Variable Speed Pump Control: Wheels and Ladders and Diversity

RL Deppmann
March 18, 2024

Commercial and industrial hydronic heating and cooling systems will usually have variable speed distribution pumps. There are multiple ways to identify what speed the pumps should operate at to satisfy the load requirements while saving energy costs. Today, the R. L. Deppmann Monday Morning Minutes looks at system types and diversity to assist the engineer in making the decision about the control method.

Type of Variable Speed Pump Control

These blogs provided a quick summary of some methods of variable speed pump control for hydronic systems. The three types of pump control normally used are differential pressure (DP), Sensorless power consumption control, and two-way valve position control. Please visit our previous blogs Variable Speed Systems: Types of Sensors (Part 1) and   Variable Speed Systems: Types of Sensors (Part 2) for more information.

Systems Piped as Ladders

We often talk about systems and show systems as ladder type designs. This is a term we use here at R. L. Deppmann. Look at the diagram shown above. The mechanical room is on one side and the system zones or terminal units spread out to the right. The system is designed as a direct return piping layout. More about that later. The water flows from the mechanical room and in general moves past the various zones as it gets to the last zone. It looks like a ladder.

As the flow rate drops in the “rungs” of the ladder, the pressure drop in the “rails” is reduced. When the pressure drop in each zone or rung is about the same, a differential pressure sensor is normally placed at the end of the loop or last rung of the ladder.

If the last zone does not have the worst pressure drop, the sensor may be located closer to the pump in the zone that does have the worst pressure drop.

If there is little diversity of required flow rate from one zone to another, sensorless control or differential pressure control or two-way valve position control will work fine.

If there is diversity between the zones, differential pressure and more than one will work and, of course, valve position will work. Sensorless may miss the required flow rates in the direct return system.

Direct Return Diversity Example: DP vs. Sensorless

Let’s look at the system shown above and apply some diversity. Assume the first two zones near the mechanical room are the gyms and auditorium area. Now think of a hot night when school is not in session and the classrooms are set back but there are activities with full people loads in those common areas. We’ve all been there. Sitting in a hot auditorium on a humid summer day and sweating. We are sure the engineer blew the calculations, but it’s just the wrong control.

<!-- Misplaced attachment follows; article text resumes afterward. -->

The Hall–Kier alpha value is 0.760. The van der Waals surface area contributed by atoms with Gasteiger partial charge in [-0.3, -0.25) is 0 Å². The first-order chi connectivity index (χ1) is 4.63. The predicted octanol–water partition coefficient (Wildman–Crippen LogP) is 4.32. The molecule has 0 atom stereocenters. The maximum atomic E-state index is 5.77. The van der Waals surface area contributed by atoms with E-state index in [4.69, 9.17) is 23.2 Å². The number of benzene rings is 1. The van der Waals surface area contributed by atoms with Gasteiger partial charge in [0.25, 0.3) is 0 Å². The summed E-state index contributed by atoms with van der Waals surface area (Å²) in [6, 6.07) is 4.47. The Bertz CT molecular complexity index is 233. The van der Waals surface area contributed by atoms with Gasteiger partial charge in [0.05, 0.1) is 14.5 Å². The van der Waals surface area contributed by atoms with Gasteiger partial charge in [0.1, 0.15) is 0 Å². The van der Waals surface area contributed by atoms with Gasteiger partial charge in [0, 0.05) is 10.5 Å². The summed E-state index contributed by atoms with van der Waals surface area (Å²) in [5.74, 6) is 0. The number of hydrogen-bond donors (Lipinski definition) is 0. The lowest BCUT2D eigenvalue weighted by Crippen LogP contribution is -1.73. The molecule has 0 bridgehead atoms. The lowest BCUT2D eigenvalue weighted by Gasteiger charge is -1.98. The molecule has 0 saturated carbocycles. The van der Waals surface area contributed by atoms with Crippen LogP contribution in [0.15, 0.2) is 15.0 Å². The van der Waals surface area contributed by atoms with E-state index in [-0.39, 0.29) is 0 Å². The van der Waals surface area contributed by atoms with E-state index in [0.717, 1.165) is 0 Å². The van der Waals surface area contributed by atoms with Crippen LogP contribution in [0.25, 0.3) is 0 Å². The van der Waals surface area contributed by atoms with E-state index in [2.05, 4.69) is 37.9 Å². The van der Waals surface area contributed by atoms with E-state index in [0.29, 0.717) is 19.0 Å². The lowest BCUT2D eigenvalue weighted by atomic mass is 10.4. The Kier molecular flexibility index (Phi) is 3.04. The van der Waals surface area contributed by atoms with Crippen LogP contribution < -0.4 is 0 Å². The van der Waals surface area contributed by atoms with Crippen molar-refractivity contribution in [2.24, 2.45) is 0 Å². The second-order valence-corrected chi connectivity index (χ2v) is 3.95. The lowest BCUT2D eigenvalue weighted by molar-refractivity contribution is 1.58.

We have the same system, which was designed for 1000 GPM, but it only requires 500 GPM. We did round some of the numbers, but they are close. The circled zones are the common areas being used. Look at the required pressure drop in those zones compared with the pump head.

The pump curve looks like this with the red circle being approximately the sensorless and single DP control. Both will miss the target. There is not enough pump head.

The solution could involve a redesign of the layout, a tertiary pump addition, a change in type of balance valves, or the addition of a second DP sensor.

The Solution with the Differential Pressure System

In the DP system we would simply add a second DP sensor between zone 1 and zone 2 and the control system can activate it for control on those special use days.

Again, the more expensive first cost system of the two-way valve position would be a great solution.

Systems that Look More Like Wheels

Systems where the mechanical room is more central require more thought. Here the distribution pressure drop is not common. Assume the zones on the left, shown above, are calling but the zones on the right are not. A single DP sensor would be difficult to locate. The sensorless may not work if there is diversity. If pressure drop in all directions are similar, multiple DP sensors may be a solution. The more sensors, the more the first cost. At that point, the two-way valve position control may be the best option.

Of course, with all systems there are design choices. A reverse return system may work better. Using automatic balance valves such as those supplied by Griswold Controls or Bell & Gossett may be an option. Using pressure independent control valves may also simplify the control system.

There is also the possibility of designing a system with more pumps. Tertiary pumps may solve the control issues. The engineer can choose from all the tools in the toolbox to obtain the best system in the owner’s budget. R. L. Deppmann is ready to join the discussion and help you choose better solutions.